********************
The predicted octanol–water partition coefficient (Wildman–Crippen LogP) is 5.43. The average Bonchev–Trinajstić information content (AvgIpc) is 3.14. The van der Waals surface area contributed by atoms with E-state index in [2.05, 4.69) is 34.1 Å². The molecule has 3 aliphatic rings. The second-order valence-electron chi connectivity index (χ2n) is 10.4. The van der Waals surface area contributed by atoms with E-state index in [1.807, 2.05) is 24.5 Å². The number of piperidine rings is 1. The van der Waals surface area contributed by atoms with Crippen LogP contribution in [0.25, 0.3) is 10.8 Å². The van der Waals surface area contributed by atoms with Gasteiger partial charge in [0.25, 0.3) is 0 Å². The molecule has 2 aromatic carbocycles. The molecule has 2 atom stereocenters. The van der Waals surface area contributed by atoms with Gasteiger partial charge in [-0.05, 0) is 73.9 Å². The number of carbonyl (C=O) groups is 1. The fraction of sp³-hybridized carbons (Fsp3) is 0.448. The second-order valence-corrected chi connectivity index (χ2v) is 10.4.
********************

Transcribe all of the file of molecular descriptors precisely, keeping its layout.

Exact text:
The predicted octanol–water partition coefficient (Wildman–Crippen LogP) is 5.43. The average Bonchev–Trinajstić information content (AvgIpc) is 3.14. The van der Waals surface area contributed by atoms with E-state index in [2.05, 4.69) is 34.1 Å². The molecule has 3 aliphatic rings. The second-order valence-electron chi connectivity index (χ2n) is 10.4. The van der Waals surface area contributed by atoms with E-state index in [1.807, 2.05) is 24.5 Å². The number of piperidine rings is 1. The van der Waals surface area contributed by atoms with Crippen LogP contribution in [0.25, 0.3) is 10.8 Å². The van der Waals surface area contributed by atoms with Gasteiger partial charge in [0.25, 0.3) is 0 Å². The molecule has 2 aromatic carbocycles. The molecule has 2 atom stereocenters. The van der Waals surface area contributed by atoms with Gasteiger partial charge in [-0.05, 0) is 73.9 Å². The number of carbonyl (C=O) groups is 1. The fraction of sp³-hybridized carbons (Fsp3) is 0.448. The second-order valence-corrected chi connectivity index (χ2v) is 10.4.